Chris Gheysens, Wawa's president/CEO, says that the "differential for our brand has been fresh food. In the last decade, we've been dedicated to quality and assortment, like you would find in a fast casual, or even a sit-down restaurant."

    And, the story says, Gheysens maintains that "food's role at Wawa will keep expanding. For the first time the company is hiring both a food and beverage manager and a food and beverage supervisor for each store this year."
    KC's View:
    Consider this to be Exhibit A in "how to be relevant."

    Published on: April 19, 2016

    The Wall Street Journal reports that Target Corp. is increasing its minimum wage across the US to $10 per hour as it faces "growing competition for lower wage workers."

    The story notes that "the new hourly rate will match the minimum implemented earlier this year by rival Wal-Mart Stores Inc. for most U.S. workers. Target boosted starting pay to $9 an hour in 2015, after a similar increase by Wal-Mart."

    The Journal also writes that "Target has resisted publicly commenting on introductory wages for its employees. Instead, company executives have said that Target pays competitively and adjusts wages based on the local market. For instance, in high-cost areas like New York and Los Angeles, starting hourly wages are already above $9."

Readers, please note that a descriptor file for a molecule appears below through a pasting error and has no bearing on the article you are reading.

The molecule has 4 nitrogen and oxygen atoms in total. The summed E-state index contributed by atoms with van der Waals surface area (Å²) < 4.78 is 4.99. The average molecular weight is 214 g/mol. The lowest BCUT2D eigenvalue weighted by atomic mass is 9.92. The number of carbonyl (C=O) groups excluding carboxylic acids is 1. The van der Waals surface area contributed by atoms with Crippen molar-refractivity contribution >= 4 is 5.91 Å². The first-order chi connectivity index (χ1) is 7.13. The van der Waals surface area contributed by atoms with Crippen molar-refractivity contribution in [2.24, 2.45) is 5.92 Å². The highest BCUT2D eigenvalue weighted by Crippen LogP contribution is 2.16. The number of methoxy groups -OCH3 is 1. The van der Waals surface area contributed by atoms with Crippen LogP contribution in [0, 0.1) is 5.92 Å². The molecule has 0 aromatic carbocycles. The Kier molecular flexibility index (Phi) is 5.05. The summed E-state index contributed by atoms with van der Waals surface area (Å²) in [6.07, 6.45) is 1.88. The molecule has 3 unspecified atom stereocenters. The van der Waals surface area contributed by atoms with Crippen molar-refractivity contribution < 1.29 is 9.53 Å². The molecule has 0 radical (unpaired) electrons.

The move also comes as states such as New York and California and some municipalities have begun legislating phased-in minimum wage increases to as much as $15 per hour.

    The Journal notes that "the higher introductory pay rates have come with some challenges at retailers, with some longer tenured employees bristling at the fact that new hires now make an hourly rate that took them years to attain."
    KC's View:
    I've never really understood the objections by longer tenured workers. After all, if they've been someplace a long time, it is a pretty good bet that they've gotten raises. (If they haven't, that's another issue.) It seems to me that people need to accept that the world changes, and that minimum wages go up. To resist this reality strikes me as petty.

    Published on: April 19, 2016

    The New York Times reports that General Mills "has created a venture capital unit that recently led a $3 million investment in Rhythm Superfoods, a specialty start-up that makes kale chips and broccoli crisps," making the manufacturer of Cheerios "part of an increasing number of old-economy companies, including the convenience chain 7-Eleven and the Campbell Soup Company, that have joined a crowd of technology companies to create venture capital funds. Through them, they scout for new products or services and promising potential business partners."